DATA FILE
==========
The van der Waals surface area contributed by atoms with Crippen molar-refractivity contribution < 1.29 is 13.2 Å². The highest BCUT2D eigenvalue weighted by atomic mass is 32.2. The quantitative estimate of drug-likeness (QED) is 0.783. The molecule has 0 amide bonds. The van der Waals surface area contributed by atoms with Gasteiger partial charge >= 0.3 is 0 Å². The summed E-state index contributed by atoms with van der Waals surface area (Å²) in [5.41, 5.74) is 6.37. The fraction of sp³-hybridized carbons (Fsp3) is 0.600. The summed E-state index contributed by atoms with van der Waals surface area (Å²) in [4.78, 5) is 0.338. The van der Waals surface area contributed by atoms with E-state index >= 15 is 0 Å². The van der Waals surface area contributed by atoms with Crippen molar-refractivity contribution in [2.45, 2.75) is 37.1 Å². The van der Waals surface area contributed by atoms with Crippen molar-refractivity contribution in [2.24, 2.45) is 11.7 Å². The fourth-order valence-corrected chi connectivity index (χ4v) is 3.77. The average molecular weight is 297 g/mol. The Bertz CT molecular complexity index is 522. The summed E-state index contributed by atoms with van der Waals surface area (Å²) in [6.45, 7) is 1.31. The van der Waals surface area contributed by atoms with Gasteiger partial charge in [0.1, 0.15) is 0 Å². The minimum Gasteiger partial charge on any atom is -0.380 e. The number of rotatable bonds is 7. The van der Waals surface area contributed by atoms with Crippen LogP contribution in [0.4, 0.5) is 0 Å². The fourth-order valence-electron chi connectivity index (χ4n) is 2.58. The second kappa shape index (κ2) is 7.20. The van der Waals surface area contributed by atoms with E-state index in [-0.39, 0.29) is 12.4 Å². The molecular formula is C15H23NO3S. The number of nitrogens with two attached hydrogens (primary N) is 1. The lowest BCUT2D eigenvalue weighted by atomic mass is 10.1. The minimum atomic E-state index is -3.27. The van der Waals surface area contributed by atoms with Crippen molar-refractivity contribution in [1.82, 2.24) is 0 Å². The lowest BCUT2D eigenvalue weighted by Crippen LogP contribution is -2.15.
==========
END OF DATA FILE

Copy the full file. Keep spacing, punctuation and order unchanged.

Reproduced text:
The van der Waals surface area contributed by atoms with Crippen molar-refractivity contribution < 1.29 is 13.2 Å². The highest BCUT2D eigenvalue weighted by atomic mass is 32.2. The quantitative estimate of drug-likeness (QED) is 0.783. The molecule has 0 amide bonds. The van der Waals surface area contributed by atoms with Gasteiger partial charge >= 0.3 is 0 Å². The summed E-state index contributed by atoms with van der Waals surface area (Å²) in [5.41, 5.74) is 6.37. The fraction of sp³-hybridized carbons (Fsp3) is 0.600. The summed E-state index contributed by atoms with van der Waals surface area (Å²) in [4.78, 5) is 0.338. The van der Waals surface area contributed by atoms with E-state index >= 15 is 0 Å². The van der Waals surface area contributed by atoms with Crippen molar-refractivity contribution in [2.45, 2.75) is 37.1 Å². The van der Waals surface area contributed by atoms with Crippen molar-refractivity contribution in [2.24, 2.45) is 11.7 Å². The fourth-order valence-corrected chi connectivity index (χ4v) is 3.77. The average molecular weight is 297 g/mol. The Bertz CT molecular complexity index is 522. The summed E-state index contributed by atoms with van der Waals surface area (Å²) in [6.45, 7) is 1.31. The van der Waals surface area contributed by atoms with Gasteiger partial charge in [0.1, 0.15) is 0 Å². The minimum Gasteiger partial charge on any atom is -0.380 e. The number of rotatable bonds is 7. The van der Waals surface area contributed by atoms with Crippen LogP contribution in [0.4, 0.5) is 0 Å². The fourth-order valence-electron chi connectivity index (χ4n) is 2.58. The second kappa shape index (κ2) is 7.20. The van der Waals surface area contributed by atoms with E-state index in [-0.39, 0.29) is 12.4 Å². The molecular formula is C15H23NO3S. The number of nitrogens with two attached hydrogens (primary N) is 1. The lowest BCUT2D eigenvalue weighted by atomic mass is 10.1. The minimum atomic E-state index is -3.27. The van der Waals surface area contributed by atoms with Crippen molar-refractivity contribution in [1.82, 2.24) is 0 Å². The lowest BCUT2D eigenvalue weighted by Crippen LogP contribution is -2.15.